The Ultimate Rewards Cards
The three cards we used to get our free flights. Chase Freedom, Sapphire Preferred, and Ink Business Preferred

Ultimately, we have four cards that are able to earn us Ultimate Rewards. The first is the Chase Freedom, which does not earn Ultimate Rewards points on it’s own, but can transfer points to another card which does earn points. We then have a Chase Ink Business Preferred, and we each have our own Chase Sapphire Reserve.

Sign Up Bonuses

The bulk of our points came from initial bonuses just for getting the cards and reaching a minimum spend amount. These bonus points are not repeatable, but they do offer a very large head start towards reaching your first redemption. The Chase Ink Preferred business card came with an 80,000 point sign up bonus. The Chase Sapphire Reserve originally had a 100,000 bonus, which I was able to take advantage of, but it currently only has a 50,000 bonus, which is what Luis received. Still, for the three cards that was 230,000 points. Enough points for the first class ANA redemption, which runs 220,000 points.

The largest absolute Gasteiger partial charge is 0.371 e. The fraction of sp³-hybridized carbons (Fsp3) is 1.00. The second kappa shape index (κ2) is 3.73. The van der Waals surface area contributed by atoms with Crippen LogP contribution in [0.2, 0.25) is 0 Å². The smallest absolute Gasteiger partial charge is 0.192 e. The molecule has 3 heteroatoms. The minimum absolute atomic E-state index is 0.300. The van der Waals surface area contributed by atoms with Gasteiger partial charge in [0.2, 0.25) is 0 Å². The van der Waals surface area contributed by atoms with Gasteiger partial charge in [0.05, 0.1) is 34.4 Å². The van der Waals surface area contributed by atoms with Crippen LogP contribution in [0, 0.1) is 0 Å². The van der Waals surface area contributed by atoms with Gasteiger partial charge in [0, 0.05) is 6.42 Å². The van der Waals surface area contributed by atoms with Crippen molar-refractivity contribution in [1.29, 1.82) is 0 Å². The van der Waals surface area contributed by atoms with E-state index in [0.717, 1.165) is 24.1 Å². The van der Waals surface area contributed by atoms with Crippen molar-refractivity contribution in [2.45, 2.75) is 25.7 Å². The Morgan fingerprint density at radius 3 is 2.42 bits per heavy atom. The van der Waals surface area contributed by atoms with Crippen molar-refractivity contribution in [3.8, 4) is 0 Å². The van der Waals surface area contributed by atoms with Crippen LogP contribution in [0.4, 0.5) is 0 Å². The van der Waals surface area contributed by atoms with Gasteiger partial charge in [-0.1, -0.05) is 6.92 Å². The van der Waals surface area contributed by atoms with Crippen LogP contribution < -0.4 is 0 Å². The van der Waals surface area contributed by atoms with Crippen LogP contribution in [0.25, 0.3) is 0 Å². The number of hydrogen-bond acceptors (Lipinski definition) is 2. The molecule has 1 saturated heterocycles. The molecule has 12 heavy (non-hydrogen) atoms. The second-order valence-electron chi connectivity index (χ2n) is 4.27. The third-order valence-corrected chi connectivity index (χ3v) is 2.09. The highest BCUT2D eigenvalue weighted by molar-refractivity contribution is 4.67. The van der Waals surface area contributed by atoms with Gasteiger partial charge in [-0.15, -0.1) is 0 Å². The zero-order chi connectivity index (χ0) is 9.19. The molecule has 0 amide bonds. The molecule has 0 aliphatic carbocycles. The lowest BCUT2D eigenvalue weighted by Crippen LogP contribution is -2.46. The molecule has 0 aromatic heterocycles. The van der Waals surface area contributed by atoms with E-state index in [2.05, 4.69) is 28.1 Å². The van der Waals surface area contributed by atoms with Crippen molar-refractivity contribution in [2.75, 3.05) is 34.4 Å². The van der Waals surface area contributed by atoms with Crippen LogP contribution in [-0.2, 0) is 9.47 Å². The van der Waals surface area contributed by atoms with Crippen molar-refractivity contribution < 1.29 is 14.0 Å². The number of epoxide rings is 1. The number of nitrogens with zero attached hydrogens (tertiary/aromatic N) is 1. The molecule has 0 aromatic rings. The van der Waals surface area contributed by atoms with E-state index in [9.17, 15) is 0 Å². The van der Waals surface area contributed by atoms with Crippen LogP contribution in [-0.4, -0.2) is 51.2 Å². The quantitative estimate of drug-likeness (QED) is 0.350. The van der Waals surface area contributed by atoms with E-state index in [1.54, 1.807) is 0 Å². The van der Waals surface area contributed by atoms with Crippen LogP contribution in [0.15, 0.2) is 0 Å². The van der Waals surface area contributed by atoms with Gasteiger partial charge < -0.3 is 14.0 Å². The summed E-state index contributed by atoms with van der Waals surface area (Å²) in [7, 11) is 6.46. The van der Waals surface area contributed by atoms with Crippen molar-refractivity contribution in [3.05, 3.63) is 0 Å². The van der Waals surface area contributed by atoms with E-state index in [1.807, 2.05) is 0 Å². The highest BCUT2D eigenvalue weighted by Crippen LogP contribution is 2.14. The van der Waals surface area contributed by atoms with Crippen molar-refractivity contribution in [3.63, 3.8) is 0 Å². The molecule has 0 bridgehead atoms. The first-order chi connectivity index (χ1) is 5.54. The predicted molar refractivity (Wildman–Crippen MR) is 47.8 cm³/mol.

Intelligent Spending

Aside from the sign up bonuses, the other way to quickly earn a lot of points is to maximize the bonus opportunities. The Chase Freedom has rotating categories; every quarter a few new categories will earn 5x points. The Sapphire Reserve, on the other hand, has a set of static bonus categories; 3x the points on all travel and dining purchases. By consistently using the right card for each purchase, you can rapidly earn the points needed for a redemption.

The Redemptions